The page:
We all know that we need to take responsibility for our dogs – for their care, feeding and vetting, training, socialization, and general wellbeing. And yet, there are some in the dog training community who believe that we aren’t responsible for our dogs’ behavior and that their behavior doesn’t reflect us.
Recently, I came across a social media post that said just that. The writer’s view was that our dog’s behavior is not a reflection of us, but rather of its genetics, environmental conditions, unique temperament, learning history, and “what has/hasn’t happened that day.”
In addition, the post stated that living with dogs, while an incredible gift is also hard. That making ourselves responsible doesn’t help but only adds to the difficulty. Ultimately, the post concluded we can all “exhale” knowing that even science says this to be true.
Living with dogs is a gift and I agree that it isn’t always fun or easy. I also know from personal experience just how much guilt we can carry when our dogs have problems. I understand the good intentions behind wanting to let people off the hook and not saddling our training clients with such shame that they give up and then we can’t help them.
But if you’ve been with me a while, you’ll know that I passionately disagree with the notion that we aren’t to a great extent responsible for our dogs’ behavior. I’d be curious to see the kind of science that would back such a claim. I’d love to see any studies demonstrating that the person who feeds, trains, walks, and socializes the dog doesn’t matter. That how that person might relate to and interact with the dog, how they might feel and think about the dog are irrelevant. That traits a person has, such as being anxious or stable, lazy or driven, would have no bearing on the dog. To claim that science justifies we not take responsibility for our dogs diminishes both science and people’s capacity to do better and be better. Can you tell that this attitude makes me more than a little hot under the collar?
It’s important to note that taking responsibility doesn’t imply that we’re the only force at play. Nor are we to blame for everything. Rather, it’s about owning our part and recognizing our influence. I mean, aren’t we in part accountable for the dog’s learning history and “what has/hasn’t happened that day”?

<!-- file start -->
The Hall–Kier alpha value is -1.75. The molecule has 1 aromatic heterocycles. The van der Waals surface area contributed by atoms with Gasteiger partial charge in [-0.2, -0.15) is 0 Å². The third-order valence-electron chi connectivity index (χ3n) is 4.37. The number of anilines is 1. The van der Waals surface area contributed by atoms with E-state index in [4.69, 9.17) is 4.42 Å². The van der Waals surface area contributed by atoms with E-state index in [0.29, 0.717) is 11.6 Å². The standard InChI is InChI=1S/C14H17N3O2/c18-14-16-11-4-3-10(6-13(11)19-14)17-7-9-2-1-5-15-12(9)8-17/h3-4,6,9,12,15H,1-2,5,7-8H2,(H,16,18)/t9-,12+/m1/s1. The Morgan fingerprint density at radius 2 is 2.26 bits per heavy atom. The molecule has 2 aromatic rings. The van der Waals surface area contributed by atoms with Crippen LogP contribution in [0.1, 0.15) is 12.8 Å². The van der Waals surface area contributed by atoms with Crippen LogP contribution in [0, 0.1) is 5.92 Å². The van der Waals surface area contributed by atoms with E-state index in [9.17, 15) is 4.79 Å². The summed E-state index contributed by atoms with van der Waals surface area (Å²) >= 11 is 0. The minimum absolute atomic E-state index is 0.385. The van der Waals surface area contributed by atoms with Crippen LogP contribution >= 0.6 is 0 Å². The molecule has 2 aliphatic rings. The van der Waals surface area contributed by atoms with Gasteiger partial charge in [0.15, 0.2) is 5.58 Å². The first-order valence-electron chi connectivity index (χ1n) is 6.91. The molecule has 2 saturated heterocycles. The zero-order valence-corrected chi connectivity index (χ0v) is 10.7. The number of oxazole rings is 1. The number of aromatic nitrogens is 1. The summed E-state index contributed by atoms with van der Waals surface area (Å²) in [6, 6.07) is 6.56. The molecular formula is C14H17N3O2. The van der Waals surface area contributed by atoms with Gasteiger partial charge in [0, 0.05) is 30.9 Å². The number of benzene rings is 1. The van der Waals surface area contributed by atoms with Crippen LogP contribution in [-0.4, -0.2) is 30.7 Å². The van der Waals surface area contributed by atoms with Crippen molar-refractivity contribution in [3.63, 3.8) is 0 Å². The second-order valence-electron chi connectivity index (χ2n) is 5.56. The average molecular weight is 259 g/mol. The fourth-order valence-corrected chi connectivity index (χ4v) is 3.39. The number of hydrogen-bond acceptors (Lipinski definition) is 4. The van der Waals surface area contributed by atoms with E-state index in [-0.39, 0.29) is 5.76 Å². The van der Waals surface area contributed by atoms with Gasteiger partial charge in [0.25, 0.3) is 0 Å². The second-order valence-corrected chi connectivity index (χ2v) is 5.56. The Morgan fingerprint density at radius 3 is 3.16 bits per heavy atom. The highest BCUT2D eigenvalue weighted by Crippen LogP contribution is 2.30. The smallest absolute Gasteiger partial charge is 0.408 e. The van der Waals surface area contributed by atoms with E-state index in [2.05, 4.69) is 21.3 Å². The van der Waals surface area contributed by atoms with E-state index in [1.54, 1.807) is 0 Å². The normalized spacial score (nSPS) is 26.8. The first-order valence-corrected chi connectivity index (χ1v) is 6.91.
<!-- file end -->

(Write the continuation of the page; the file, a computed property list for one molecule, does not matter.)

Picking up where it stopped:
And of course genetics play an immense role in shaping temperament and behavior. But genetics are the “nature” part while we, as the guardians of our dogs, bring forth the “nurture” part, i.e., the environmental conditions that actualize a dog’s genetic potential and can even transcend it.
It’s also true that too many dogs come with pain and trauma from past abuse, neglect, or simple misunderstanding and mismanagement. Many owners of such rescue dogs will use the past to justify why the dog is still problematic. As veteran trainer and author Suzanne Clothier put it: “Sometimes the dog’s history becomes baggage that the human carts along for the dog’s entire life.”
It’s up to us to model for the dog the hope and optimism of a better tomorrow and cultivate the kinds of bonds that heal wounds. I know without a doubt that dogs do better with those who celebrate their capacity to recover than with those who dwell on the hurt of the past.
When I was first told to look at myself for why my dog was troubled, it was hard to hear at first. Later, I breathed a sigh of relief because I knew I could do something and thus ultimately experienced this truth as liberating and empowering.
Taking responsibility means we seize every opportunity to do right by our dogs, even if it involves the challenging work of changing how we think and feel. Even if it means changing who we are.